Affect theorists following Sedgwick are distinguished from many of their feminist and queer forebears because they do not argue that identity or desire has been repressed (a key term in the old theory of agency). Their work approaches the decisions and desires of the apparently obedient victims of domination not through comparison to a presumed true self, but through a much more immediate kind of sympathy, one that need not propose a hidden self in order to acknowledge the humanity of even the most downtrodden. What follows is also a new sensitivity, an openness to surprise, since sympathy may well lead not to a return to the “true self” but to the production of new selves altogether.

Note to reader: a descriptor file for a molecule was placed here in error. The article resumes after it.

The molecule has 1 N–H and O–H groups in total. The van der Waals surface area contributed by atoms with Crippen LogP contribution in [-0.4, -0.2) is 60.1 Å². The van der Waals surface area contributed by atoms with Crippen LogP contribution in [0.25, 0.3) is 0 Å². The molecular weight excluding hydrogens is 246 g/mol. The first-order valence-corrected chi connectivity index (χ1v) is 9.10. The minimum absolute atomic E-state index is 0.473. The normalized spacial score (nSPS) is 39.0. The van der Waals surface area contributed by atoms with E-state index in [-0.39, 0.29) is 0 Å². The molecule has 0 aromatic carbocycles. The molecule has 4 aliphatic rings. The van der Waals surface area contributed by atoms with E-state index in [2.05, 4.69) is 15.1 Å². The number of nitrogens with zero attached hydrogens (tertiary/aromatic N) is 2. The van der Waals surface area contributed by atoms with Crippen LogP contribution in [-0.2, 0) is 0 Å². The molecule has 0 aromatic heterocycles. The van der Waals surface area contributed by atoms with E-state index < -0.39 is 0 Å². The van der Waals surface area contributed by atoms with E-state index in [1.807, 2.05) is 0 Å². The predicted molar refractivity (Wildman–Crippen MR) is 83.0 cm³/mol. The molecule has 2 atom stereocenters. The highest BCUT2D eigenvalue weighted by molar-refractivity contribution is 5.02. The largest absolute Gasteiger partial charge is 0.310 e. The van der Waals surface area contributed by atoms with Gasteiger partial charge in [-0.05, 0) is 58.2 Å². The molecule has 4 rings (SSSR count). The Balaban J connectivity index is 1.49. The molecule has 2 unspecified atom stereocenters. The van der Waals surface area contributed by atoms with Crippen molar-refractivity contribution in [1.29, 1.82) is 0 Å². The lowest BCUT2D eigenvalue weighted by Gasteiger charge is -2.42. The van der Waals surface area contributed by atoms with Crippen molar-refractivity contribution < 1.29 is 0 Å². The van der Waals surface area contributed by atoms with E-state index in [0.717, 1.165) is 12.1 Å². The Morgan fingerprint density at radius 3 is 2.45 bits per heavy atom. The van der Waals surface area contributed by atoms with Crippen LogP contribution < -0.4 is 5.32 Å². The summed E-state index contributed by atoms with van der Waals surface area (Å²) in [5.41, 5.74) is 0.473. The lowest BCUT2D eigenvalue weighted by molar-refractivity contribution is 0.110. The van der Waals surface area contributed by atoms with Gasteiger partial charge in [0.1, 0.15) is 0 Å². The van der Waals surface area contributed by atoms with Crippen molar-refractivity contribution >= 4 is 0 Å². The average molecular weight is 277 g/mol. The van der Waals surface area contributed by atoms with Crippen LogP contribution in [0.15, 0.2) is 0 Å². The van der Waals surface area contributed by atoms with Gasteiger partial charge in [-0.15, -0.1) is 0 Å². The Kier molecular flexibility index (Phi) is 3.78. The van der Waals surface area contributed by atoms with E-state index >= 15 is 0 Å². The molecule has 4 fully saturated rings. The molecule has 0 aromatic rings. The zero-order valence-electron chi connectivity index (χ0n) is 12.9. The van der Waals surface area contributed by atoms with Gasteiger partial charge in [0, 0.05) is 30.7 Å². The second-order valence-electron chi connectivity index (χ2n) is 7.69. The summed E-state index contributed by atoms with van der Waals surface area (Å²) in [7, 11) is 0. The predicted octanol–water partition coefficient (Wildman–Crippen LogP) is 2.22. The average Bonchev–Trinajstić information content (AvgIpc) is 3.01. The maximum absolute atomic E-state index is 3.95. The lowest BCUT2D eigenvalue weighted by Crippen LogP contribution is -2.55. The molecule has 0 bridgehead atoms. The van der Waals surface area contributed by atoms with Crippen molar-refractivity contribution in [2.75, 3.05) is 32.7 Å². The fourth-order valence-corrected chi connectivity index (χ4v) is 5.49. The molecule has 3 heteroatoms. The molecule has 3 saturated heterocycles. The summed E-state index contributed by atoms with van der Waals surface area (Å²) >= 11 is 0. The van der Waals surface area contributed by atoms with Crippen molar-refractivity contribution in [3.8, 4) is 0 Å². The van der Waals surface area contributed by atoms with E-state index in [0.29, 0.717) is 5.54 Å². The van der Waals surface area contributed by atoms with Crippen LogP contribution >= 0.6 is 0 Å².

What Sedgwick’s method also required was a sensitivity to historical time and change, something of little appeal to the post-structuralist sensibility adopted by many of her contemporaries. And while Sedgwick was critical of historicism, what she called “reparative reading” requires a historical imagination; an understanding that the past, as it was lived, was as bewildering and surprising to its writers as the critic’s present is to her: “To read from a reparative position is to surrender the knowing, anxious, paranoid determination that no horror, however apparently unthinkable, shall ever come to the reader as New.” In her 1997 essay “Paranoid Reading and Reparative Reading, or You’re So Paranoid, You Probably Think This Essay Is About You,” Sedgwick describes “the dogged, defensive narrative stiffness of a paranoid temporality . . . in which yesterday can’t be allowed to have differed from today and tomorrow must be even more so.” Noting the “Oedipal regularity and repetitiveness” of such a pattern, in which what happens to fathers is revisited by sons, she moves into a lovely reading of the final volume of In Search of Lost Time. Proust’s narrator, long a recluse, has gone to a party, and at first thinks everyone is dressed up in old-age costume. But he “realizes that they are old, and so is he — and is then assailed, in half a dozen distinct mnemonic shocks, by a climactic series of joy-inducing ‘truths’ about the relation of writing to time.” This revelatory disorientation, Sedgwick points out, “would have been impossible in a heterosexual père de famille, in one who had meanwhile been embodying, in the form of inexorably ‘progressing’ identities and roles, the regular arrival of children and grandchildren.” Sedgwick uses the phrase “queer possibility” for this phenomenon — the idea of a break in the transmission from past to future, from fathers to sons.